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The Napoleonic Wars 1792-1815

Best Replica Brown Bess?

Section for re-enactors and those interested in the re-enacting of the Napoleonic period.

Best Replica Brown Bess?

Postby PerthHighlander » July 12th, 2015, 9:08 pm

Hello folks,
In the near future I would like to buy a replica Brown Bess. I have seen a number listed online which are inert, but which can be Proven to fire at a later date. However, it is often hard to get good images of the items being offered and is a whole new field of interest to me. I was hoping that some members of the forum might be able to point me in the 'right' direction. I do not want to buy something, which at a later date turns out to be a poor representation of this classic weapon.
Basically, I would like to buy a historically accurate inert Brown Bess. I think I would prefer one which could be, in the future, activated as my son is keen to join a group in the future.
Do any members have any recommendations and good images of the weapons they recommend?
I look forward to hearing your thoughts and advice.
PerthHighlander
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Re: Best Replica Brown Bess?

Postby 348 White » July 13th, 2015, 7:30 am

PH,
I'd get a license fixed (for yourself if your lad is too young at the moment) and a working piece as there is little price difference with decent quality pieces if you are contemplating having work done to proof a piece at a later date you will be racking up the cost considerably as well! It takes time to get a license, so you might find having the license ready by the time you join a group means you can add to the firing line from the start when your lad joins.

It might be well to look at what particular groups you are considering joining, as some ask members to use a specific 'Bess' eg India Pattern, whilst some might have a collection of Napoleonic redcoats in a variety of matchlocks, dog locks, flintlocks, percussion pieces and cap firers, dummies of various levels of realism and even carbines! They might stipulate what style of sling is used as well. Some groups (certainly mine, have a pool of second hand firelocks, some of which are for sale to members).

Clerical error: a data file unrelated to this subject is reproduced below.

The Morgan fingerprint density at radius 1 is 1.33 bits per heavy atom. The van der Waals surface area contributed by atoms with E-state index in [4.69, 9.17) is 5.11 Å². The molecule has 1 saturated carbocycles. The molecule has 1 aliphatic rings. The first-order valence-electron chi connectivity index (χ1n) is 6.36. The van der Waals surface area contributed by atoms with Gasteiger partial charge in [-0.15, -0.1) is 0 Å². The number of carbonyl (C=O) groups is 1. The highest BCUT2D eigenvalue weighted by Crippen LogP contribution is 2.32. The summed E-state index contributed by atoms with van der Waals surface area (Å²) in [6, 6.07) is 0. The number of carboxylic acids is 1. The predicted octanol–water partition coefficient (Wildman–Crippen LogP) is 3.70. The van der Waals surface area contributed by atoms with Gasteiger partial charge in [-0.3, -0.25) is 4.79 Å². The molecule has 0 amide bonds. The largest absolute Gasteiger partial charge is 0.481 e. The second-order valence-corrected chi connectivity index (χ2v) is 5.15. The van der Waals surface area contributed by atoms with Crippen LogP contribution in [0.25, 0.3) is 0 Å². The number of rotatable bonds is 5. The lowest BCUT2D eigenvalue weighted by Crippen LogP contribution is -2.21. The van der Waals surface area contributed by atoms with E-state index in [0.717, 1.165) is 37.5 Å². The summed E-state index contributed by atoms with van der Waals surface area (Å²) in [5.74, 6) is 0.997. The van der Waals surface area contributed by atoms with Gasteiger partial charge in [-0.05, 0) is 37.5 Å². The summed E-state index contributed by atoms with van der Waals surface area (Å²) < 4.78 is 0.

Realistically, for the late period of the wars most British line infantry used an India Pattern (not Guards or 4th foot, whilst many Light Regiments used a light infantry version of the New land Pattern).

If you buy one, try have a friend with experience along if you are unfamiliar with firelocks, it's not unknown for dealers to try sell you the worst examples they have in stock (quality of mechanisms can vary tremendously in hand made pieces). Be aware that a lot of pieces need a 'tweak' to wrinkle out problems like slight miss-alignments, oversized screws, loose pins and frizzens that prove too soft, the dealer might fix this gratis, but don't rely on this...locating a reliable and economic gun smith is a good move, wherever you buy a piece from.

A lot of second hand ones might start cropping up new the waterloo200 re-enactment bandwaggon effect weakens...though its even more vital you check quality (and safety) of a piece. Good second hand pieces can save you a lot of extra expense if the owner has given it TLC, though make sure of the barrel interior and the inside of the lock if you can, plus check the stock for cracks and repairs.

Try purchasing a gun with a bayonet or that fits a bayonet you have, trying to find a bayonet to fit a piece can be tricky at times and might involve a bit of engineering work. Some suppliers offer the wrong style of bayonet and scabbard to fit their firelocks, so try check.

Henry Krank sells decent pieces, both working AND repro, though they often need a tweak and mine needed a lot of dark varnish and bits of filler removed.

If you want a fuller list with comments on price/accuracy etc drop me a message.

Good tip for a working gun is to get the piece's ID number stamped in a discreet place but accessible (if it's not already there) as unscrewing pieces at airports etc to get to a number at the bottom of the barrel can be a balls ache at times.

Try get someone with a clean piece that fires well to show you how he cleans it..some re-enactors have no idea or inclination.

Hope this helps.
348 White
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Re: Best Replica Brown Bess?

Postby PerthHighlander » July 13th, 2015, 12:43 pm

Hello,
Thank you for your very full answer. You have covered a number of points that I had not considered. I will send you a P/M with my email address as I would be interested to here your thoughts on makers and what is the going rate for a nice example.
I think that at first I would like to get an inert one, to hang on the wall. Over the years I have collected a number of swords and bayonets from later periods and one or two deactivated weapons. I always fancied getting an original Brown Bess, but have never been able to hide away enough money to get one! Maybe one day.
Many thanks.
PerthHighlander
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